“If you really want to shift how your organisation operates and the culture you will need to change as well, because delivering innovation needs everybody collaborating on it, it can’t just be in a little siloed pocket.”
Hannah outlines three key behaviours organisations need to have to mitigate against risk:
- Being outcome-focused: Be really clear on where you’re trying to get to. Have a shared vision that everybody is moving towards, and objectives that you can hold yourself accountable against. There might be constraints, but it is about working together to overcome those constraints. This is vital so that the nervousness about taking short-term risks will be overridden by the knowledge that there is a bigger long-term risk of doing nothing.
- Exploration and experimentation: You’ve got to get comfortable with being uncomfortable, with ambiguity and with being curious. This is at odds with operational approaches which are about standardisation and squeezing out error. You have to allow in some error so that you can try out new ways of doing things.
- Collaboration and communication: Listen to other parts of the business and try to understand what matters to them. There are valid reasons for finance to follow procedure, and they are just as valid as the reasons for innovation. We need to listen to each other’s perspectives, but people also need to be confident saying ‘this is what I need, and this is why it’s important to me’.
“It’s not going to feel easy. It’s not going to feel comfortable. Uncertainty is far more stressful than knowing that a bad thing is going to happen. And in innovation you don’t know what’s going to happen, you just have to follow the signs that you should continue exploring something.
“But at least with this framework, a leader can say – I’m not going to tell you how to do it, I’m not going to tell you what to do, you can go away and experiment, but you need to prove XYZ and remove the riskiness around these key assumptions before we can release more funding. And we need to see you moving towards the vision we’ve set.
“I was just listening to the COO of Sweaty Betty who have a strategy to multiply their size by five in five years. You’re not going to do that by being incremental, you’re going to do that by being bold and moving into new markets.”
Implementing structure – the portfolio approach
'Structure' might not be the word that springs to mind when you think of innovation. Innovation requires experimentation and trying new things. Creating the conditions for this to work, however, involves implementing the right framework. This framework needs to give you clear visibility on whether your innovation programme is making progress. If it isn’t progressing, then you can pivot your strategy or stop these projects.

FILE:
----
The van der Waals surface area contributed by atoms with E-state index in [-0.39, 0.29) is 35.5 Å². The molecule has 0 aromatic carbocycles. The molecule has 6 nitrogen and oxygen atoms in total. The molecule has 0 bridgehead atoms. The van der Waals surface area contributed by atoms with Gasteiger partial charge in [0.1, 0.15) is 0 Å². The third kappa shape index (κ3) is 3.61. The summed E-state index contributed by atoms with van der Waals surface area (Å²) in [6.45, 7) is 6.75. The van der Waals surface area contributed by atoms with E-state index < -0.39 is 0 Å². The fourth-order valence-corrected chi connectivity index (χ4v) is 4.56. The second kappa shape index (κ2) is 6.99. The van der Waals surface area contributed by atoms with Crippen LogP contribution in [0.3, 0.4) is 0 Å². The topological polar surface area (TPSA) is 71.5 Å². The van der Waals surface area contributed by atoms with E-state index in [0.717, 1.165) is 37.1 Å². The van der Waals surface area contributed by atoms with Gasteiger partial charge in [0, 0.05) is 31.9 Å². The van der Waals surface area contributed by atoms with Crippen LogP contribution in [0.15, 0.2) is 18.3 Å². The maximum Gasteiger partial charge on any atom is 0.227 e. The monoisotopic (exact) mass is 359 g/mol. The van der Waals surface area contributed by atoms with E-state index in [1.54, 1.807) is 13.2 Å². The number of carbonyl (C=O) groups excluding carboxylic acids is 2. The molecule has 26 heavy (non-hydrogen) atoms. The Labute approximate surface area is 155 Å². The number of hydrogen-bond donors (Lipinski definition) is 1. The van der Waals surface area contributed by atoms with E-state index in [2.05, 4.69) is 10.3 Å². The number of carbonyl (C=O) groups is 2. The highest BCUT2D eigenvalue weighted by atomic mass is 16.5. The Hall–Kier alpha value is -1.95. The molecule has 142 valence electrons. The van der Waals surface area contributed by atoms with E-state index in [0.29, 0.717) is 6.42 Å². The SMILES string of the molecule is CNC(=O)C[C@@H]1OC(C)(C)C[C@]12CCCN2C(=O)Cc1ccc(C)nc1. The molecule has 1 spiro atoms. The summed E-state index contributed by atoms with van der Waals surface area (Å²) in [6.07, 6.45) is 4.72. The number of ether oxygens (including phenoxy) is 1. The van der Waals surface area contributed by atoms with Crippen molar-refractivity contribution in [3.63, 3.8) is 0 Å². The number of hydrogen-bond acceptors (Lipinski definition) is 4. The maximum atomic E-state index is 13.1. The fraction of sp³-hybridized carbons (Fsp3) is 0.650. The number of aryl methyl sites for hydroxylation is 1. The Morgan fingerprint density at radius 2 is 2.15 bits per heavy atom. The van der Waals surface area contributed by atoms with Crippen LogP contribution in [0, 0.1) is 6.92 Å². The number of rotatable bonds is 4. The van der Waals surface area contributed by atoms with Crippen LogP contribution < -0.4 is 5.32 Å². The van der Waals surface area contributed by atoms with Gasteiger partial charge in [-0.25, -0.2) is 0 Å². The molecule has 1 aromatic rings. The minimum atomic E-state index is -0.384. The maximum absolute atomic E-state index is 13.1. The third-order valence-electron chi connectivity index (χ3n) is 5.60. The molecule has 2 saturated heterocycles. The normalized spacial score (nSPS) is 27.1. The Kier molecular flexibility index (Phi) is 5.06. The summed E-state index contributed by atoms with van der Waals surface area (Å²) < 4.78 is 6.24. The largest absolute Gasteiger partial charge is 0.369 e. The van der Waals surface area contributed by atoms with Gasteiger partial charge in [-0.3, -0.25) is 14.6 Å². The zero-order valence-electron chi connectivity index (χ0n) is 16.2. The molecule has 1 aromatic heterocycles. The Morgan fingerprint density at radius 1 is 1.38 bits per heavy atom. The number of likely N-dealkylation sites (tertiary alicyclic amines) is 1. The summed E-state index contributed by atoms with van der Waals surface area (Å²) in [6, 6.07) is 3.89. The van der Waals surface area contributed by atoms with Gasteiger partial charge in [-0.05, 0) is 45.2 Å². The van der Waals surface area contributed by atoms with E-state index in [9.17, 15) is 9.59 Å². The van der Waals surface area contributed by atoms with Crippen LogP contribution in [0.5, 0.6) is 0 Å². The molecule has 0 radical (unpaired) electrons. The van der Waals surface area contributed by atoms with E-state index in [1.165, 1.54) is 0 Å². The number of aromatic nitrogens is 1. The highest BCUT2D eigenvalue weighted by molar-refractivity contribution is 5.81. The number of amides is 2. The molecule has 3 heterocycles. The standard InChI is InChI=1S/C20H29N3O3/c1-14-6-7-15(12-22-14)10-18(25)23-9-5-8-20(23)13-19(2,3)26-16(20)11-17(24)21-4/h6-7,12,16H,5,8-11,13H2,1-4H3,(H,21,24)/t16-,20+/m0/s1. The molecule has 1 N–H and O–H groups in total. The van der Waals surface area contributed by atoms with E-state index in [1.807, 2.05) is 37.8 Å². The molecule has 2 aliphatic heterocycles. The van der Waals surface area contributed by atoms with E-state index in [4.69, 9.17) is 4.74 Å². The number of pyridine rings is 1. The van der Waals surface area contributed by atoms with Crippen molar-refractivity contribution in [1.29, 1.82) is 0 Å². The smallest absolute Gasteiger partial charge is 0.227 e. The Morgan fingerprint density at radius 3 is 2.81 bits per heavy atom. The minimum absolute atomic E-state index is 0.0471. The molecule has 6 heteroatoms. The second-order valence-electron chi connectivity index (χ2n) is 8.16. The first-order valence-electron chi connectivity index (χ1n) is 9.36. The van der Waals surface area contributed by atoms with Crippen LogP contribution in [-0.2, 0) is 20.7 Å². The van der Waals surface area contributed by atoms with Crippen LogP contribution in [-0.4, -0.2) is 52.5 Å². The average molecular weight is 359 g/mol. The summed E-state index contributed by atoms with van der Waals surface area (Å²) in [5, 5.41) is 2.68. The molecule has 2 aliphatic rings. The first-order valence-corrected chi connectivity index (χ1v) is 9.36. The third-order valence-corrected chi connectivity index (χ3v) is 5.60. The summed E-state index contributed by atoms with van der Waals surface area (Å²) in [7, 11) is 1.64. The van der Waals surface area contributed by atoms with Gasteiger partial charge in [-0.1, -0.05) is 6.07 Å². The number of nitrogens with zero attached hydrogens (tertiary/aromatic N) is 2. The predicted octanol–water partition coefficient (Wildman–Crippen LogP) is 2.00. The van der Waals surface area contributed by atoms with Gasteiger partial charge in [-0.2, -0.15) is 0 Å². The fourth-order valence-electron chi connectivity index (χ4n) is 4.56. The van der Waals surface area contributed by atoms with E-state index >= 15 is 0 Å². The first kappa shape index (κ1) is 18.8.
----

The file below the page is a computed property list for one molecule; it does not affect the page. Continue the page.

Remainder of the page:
Leaders need to balance structure with the freedom for experimentation and not be prescriptive about the ‘how’ of how you get there. One framework that Hannah thinks works well in achieving this is the portfolio approach.
“The ideas that make it through tend to be the ideas that are much closer to what people are doing already. If you look at a portfolio approach, which is a great way of managing risk, the ideas are much closer to the core activities. They are the incremental ideas that are less radical and are more comfortable, and they deliver relatively quickly so they’re easier to justify and they get through.
“The stuff that is higher risk but potentially higher return – that’s what people want but they haven’t necessarily got the patience to stick with it, even if they can see things are heading in the right direction.
“You need to be really clear up front about what you actually want your innovation to achieve – have that honest conversation around ‘where do we want this to take us’. Then you can look at how you achieve that and ask, ‘how much do we need to do of just evolution of our existing products and services – incremental innovation – versus creating new products and services for our existing markets or taking our existing offering into new markets – adjacent innovation?’.
“And how much of the really transformative stuff do we need to do? For example, completely new products, new markets, new business models. Be really objective about that up front, and how you want that split to be across the portfolio, and then measure it and hold yourself to it.”
Hannah’s experience has shown her that people want innovation to be transformative, but it can become overwhelming without the right strategy. “Unless you’re measuring your portfolio against a strategy that says across all stages of the pipeline we want 70% in incremental, 20% in adjacent and 10% in transformative innovation, then the transformative stuff starts to get a bit scary because it’s taking a long time to deliver.
“That’s why Solverboard is a good solution. It gives you that visibility and you’ve got the data, which so many organisations just haven’t got the data on their portfolio to even have the conversations to say, well actually we’re killing all the transformative projects at stage-gate three, and why is that – is that because they’re not good enough, or is that because the decision-makers are getting cold feet, and if so what’s the intervention we then need to do?”